Many people spread their cloaks on the road, and others spread leafy branches that they had cut in the fields. Then those who went ahead and those who followed were shouting,
Blessed is the one who comes in the name of the Lord!
They offered him wine mixed with myrrh; but he did not take it. And they crucified him, and divided his clothes among them…
Our readings today have taken us on a journey. It has been a journey that started with the joyful moment as Jesus arrived in Jerusalem, but it has finished with the dreadfully painful image of Jesus hanging on the cross amidst the other criminals. Even though the Gospel reading is very long it is only a small portion of a larger journey. We could say, the journey began in Bethlehem with the birth of Jesus. And we know the story continues even though today, we are left hanging! But perhaps the longer version of the story starts with Abraham, or right back to Adam, certainly with Moses the story is really getting stated. And when does the long story finish? I invited you to imagine yourself in the story because the story of the cross includes us.
Most journeys have good days and bad days. I have often a journey from the top of the Grand Canyon down to the Colorado River. From a lookout at the top you could easily see the river nearly 2000 meters below. But as you walk or ride your donkey the path appears to take you away from the river. Indeed, you will feel further away than when you started.
There will be times when you can’t see the river and perhaps the path will take you through eerie narrow ledges in the cliffs. The journey will be much longer than the 1850 meters from the lookout to the river. Perhaps there will be times when you think you need to turn back, or you realise without a guide you would get lost.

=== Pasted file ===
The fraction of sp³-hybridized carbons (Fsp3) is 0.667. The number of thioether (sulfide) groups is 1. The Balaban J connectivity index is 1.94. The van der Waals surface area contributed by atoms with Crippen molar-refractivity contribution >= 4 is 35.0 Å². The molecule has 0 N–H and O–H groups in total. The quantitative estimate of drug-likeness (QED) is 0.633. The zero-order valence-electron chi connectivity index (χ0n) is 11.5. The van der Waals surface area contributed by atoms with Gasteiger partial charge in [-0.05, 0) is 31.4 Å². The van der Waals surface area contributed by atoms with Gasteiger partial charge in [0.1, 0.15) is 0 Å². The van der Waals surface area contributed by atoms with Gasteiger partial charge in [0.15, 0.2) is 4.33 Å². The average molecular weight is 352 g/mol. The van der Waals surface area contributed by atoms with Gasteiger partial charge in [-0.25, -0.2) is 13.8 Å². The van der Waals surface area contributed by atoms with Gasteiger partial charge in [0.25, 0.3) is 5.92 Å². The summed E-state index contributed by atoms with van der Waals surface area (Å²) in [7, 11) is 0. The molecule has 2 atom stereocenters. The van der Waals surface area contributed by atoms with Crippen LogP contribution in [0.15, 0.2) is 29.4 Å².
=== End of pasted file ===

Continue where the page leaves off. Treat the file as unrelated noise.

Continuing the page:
Our journey today includes the wonderful moment a bit like being at the lookout seeing the destination but without any real notion of the road ahead. In a sense we end the story today in the eerie dark space with large immoveable rock walls and steep cliffs, as we see Jesus hanging on the cross.
The story winds us through deep human experiences. We hear, and in our mind’s eye, we see Jesus suffering. At that moment we understand that God knows and embraces us in all our suffering. We see Jesus utterly alone and again we sense that our loneliness is also within God’s loving embrace. We hear the agony and despair as Jesus cries out from the cross, “why have you abandoned me?” Our agony and despair when one of our children suicides, or our marriage is ripped apart, or when we are sexually abused, all of these feelings of despair are embraced in the heart of God.